What is SSL and TLS

Everything you need to know about SSL and TLS

If you’ve ever wondered how SSL certificates work and what TLS has to do with it, you’ve come to the right place. To start, let’s dive into what exactly SSL certificates are.

SSL Certificates: a primer

An acronym of Secure Sockets Layer, SSL is a type of digital certificate that you can install on your server to enable a secure, encrypted connection for users accessing your website or application. Encryption converts the information shared over this connection into an unreadable code. This means that any data transmitted cannot be intercepted by third parties, keeping user information safe and secure.

For example, if someone tries to access the HTTPS version of your site through a web browser, the browser will first check that your site has an SSL certificate and then verify its validity in a process known as the SSL handshake (which we’ll talk more about later). Once the presence of a valid SSL is confirmed, an encrypted connection to the website is created. 

It’s generally advised that SSL certificates be obtained from a trusted Certificate Authority (CA). At Namecheap, our SSLs are issued by the CA Sectigo. There are numerous types of SSL certificates available, depending on how many domains or subdomains you have and the level of validation you need for your site. For the number of domains, there are:

  • Single-domain SSLs: This is ideal if you have a single domain
  • Multi-domain SSLs: Great if you have multiple domains
  • Wildcard SSLs: This SSL will protect multiple domains or subdomains (for example, login.yourwebsite.com, example.com, mail.example.net)

Click here to read more about the different types of SSL certificate based on the number of domains you need to protect. 

Then there’s validation level. This refers to the extent of background checks a CA performs on your website. For example, for a simple blog website, you probably wouldn’t need extensive checks, however, for business websites that take credit card transactions, background verification is more important for customer peace of mind. The different validation levels are:

  • Domain Validation (DV): This will simply check that you are indeed the owner of the website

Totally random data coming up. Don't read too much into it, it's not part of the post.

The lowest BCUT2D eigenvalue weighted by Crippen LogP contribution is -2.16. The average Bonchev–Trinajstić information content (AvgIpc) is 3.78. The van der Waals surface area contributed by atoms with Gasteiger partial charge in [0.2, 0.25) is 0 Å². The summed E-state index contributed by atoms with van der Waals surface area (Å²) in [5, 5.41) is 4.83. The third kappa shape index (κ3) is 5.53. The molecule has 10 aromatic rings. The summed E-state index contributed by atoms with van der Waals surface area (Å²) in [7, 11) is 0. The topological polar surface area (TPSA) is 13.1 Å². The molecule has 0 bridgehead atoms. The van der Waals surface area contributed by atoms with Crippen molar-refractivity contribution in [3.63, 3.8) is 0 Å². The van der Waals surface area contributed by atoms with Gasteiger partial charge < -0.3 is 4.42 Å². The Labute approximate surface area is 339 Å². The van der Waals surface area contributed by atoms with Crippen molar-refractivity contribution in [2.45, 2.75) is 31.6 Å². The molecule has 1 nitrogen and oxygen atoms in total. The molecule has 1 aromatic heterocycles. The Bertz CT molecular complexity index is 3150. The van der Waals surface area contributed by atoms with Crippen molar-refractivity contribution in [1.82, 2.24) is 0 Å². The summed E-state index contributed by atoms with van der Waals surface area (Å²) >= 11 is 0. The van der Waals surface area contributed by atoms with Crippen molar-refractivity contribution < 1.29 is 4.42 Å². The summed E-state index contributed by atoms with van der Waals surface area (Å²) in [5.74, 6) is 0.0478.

• Organization Validation (OV): This will verify that you own the website and minor background checks into you and your business will be carried out
  • Enterprise Validation (EV): Extensive vetting of you and your business will be carried out, from its legal existence to physical location. 

Read more about the different validation levels here. It’s important to note that no matter what type of SSL certificate you go for, the level of encryption is the same for all of them. The only difference is the number of domains you wish to secure and the validation level you need.

Now that you have a general handle on what an SSL certificate is and the different types available, let’s move on to address a very common confusion. 

The difference between SSL and TLS 

If you’ve been doing any research into SSL certificates you’ve probably come across the term TLS certificates. How are they different? Today we’ll let you in on a little secret: these days, they’re the same thing. If anything, TLS certificate is a more accurate name for what we call SSL certificates. However, SSL has become the catch-all industry brand name. Confused? We’ll explain.

TLS is short for Transport Layer Security and it is the cryptographic protocol that is enabled when an SSL certificate is installed on your site. The TLS protocol is what ensures the connection between a client and your server is encrypted. So why do we call them SSL certificates?

The simple answer is when SSL certificates were first created (way back in 1995), they did use the Secure Sockets Layer protocol to create encrypted connections. But, as with many technologies used on the Internet, it was phased out over time. SSL had many security flaws, so a better encryption protocol was created to replace it: TLS. Use of the SSL protocol has been deprecated since 2015, and there have been many iterations of TLS over the past two decades, with the protocol improving and strengthening with each one. Currently, the TLS standard across the web is TLS version 1.3.

However, it should be noted that the protocol your website uses is not dictated by the certificate itself, but by your server settings. If you’re unsure about the protocol enabled on your server, you can check with this site, reach out to your web hosting provider, or enlist the help of a systems administrator. 

If you have ever visited a website, then you’re probably familiar with HTTPS. You’ve likely seen HTTPS in a browser address bar as the prefix of a website address. Old school users of the Internet probably remember the days when HTTP was the widespread prefix. Short for Hypertext Transfer Protocol, HTTP is the protocol used for the transfer of data over the World Wide Web. 

These days, HTTPS is the norm, with the “S” standing for secure. It’s like HTTP, but safer. The HTTPS protocol is encrypted by the TLS protocol. HTTPS is one of the key indicators that a website has an SSL certificate installed and that your connection is safe. If a site you visit uses HTTP, this means your connection isn’t secure and your web browser will probably flag it as unsafe.

How do SSL / TLS certificates actually work?